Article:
- Documentary is from major humanitarian agency CARE International and shows “complicated and dangerous circumstances” that the Lebanese are facing
BEIRUT: A new documentary launched on Friday has revealed the poverty being experienced by the Lebanese, as the country continues to grapple with a deep economic and financial crisis as well as the COVID-19 pandemic.
The documentary is from the major humanitarian agency CARE International and sheds light on the “complicated and dangerous circumstances” that the Lebanese are facing.
Five people from Beirut and Tripoli are featured in the film, including 60-year-old Youssef Bitar who sleeps on the roadside, and dreams of a home-cooked meal and a roof over his head.
He used to sell antiques in a popular Sunday market and had a good standard of living but, due to the lockdown, could not work or earn money. “Where do I go?” he asks. He has not showered for four months.
Chady, who is 16, left school and started working to support his father. “I earn LBP75,000 ($49.75) a week. I keep a small amount in order to buy juice and a sandwich on Sunday,” he said, his eyes tearing up. He sold his cellphone for LBP500,000 to give the money to his father. He dreams of neat clothes, a phone, a school, and a car.
Bujar Hoxha, CARE Lebanon country director, said: “The documentary is trying to shed some light on the complicated and dangerous circumstances a large number of Lebanese families face these days. As the number of families below the poverty line increases day by day, our concern is growing and we see that the worst is yet to come.”
Nadine, who lost her eyesight aged 11, said fruit and vegetable prices were extremely high and that she was scared “on a daily basis” of being unable to feed her children.
“My neighbor and parish help me as well, but that does not make me feel safe. I dream of regaining my eyesight to see the features of my children’s faces.”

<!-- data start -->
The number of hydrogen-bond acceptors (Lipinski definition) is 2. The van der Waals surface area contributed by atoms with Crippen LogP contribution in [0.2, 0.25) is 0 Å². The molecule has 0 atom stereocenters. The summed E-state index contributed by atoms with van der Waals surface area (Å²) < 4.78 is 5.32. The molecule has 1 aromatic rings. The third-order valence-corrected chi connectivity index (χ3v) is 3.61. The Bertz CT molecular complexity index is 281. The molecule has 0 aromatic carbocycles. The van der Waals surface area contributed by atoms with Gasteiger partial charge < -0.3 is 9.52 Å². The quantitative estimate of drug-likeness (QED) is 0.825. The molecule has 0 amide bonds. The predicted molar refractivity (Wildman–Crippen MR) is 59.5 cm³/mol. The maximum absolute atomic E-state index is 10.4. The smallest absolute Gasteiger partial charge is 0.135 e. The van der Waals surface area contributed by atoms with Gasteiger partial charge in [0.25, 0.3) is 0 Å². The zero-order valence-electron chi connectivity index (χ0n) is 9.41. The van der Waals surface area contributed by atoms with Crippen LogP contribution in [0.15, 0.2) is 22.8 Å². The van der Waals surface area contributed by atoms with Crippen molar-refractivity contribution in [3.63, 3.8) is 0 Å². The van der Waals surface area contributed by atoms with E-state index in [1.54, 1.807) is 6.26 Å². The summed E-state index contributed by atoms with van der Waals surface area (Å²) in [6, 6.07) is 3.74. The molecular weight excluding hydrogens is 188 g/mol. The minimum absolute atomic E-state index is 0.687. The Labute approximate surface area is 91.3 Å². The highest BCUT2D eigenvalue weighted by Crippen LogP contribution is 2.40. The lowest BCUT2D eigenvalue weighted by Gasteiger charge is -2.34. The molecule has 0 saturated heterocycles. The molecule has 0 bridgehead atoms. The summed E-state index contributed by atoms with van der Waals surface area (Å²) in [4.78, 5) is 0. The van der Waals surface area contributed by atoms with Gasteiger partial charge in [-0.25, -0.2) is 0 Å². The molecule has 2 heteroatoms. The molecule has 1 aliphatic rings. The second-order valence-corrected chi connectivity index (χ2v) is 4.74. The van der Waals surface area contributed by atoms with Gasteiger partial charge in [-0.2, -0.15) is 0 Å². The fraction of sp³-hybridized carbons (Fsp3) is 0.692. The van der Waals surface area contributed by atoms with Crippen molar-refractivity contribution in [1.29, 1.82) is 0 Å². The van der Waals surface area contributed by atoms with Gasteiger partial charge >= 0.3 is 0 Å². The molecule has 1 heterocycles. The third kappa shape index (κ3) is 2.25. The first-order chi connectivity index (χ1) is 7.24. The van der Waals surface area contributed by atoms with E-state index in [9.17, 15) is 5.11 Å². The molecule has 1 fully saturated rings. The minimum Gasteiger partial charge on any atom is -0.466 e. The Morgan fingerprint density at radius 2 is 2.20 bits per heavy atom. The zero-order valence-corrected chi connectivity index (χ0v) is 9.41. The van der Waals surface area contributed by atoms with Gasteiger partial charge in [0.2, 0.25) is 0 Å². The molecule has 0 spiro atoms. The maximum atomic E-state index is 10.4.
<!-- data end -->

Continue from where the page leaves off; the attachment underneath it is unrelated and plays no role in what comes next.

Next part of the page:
Jamila is 70, a mother of three and also a grandmother. She closed down her tailor’s shop three years ago because she could not afford the rent.
She now works at home. “Sometimes, I used to earn LBP170,000 a month, but now I earn less than LBP100,000. How can I pay the electricity bill and generator fees when I borrow money to pay rent?”
Noor, 16, has lived with her grandmother since her parents divorced when she was a child. She fears she will be unable to alleviate her grandmother’s suffering and borrows money from neighbors to survive.
“People do not like lengthy reads, and live scenes are better at getting to their humanitarian side,” Hoxha told Arab News. “Thus, this film aims to reach the largest number of donors to help Lebanon that needs more than the efforts of local organizations. The world must know what is happening in Lebanon in order to save it.”
MP Waleed Al-Baarini, a member of the Future Movement, on Friday warned that the poverty hidden behind walls would turn into a “social explosion.”
Al-Baarini, who is deputy of Lebanon’s poorest region Akkar, said: “We wake up daily to scenes that citizens are not used to, not even in the times of war, and if officials do not remedy the crisis by rushing to form a rescue government, regret will be useless then.”
A World Bank delegation held talks on Friday in Beirut with Lebanese Finance Minister Ghazi Wazni.
The bank’s vice president for Middle East and North Africa, Ferid Belhaj, said a social safety net was considered important and vital to give the “poorest fragments a glimmer of hope.”
Belhaj said the bank was willing to provide additional funds to support families affected by the economic situation, “provided a social safety net project is implemented.”
Earlier this month the World Bank said that Lebanon’s crisis was one of the worst the world had seen in the past 150 years.
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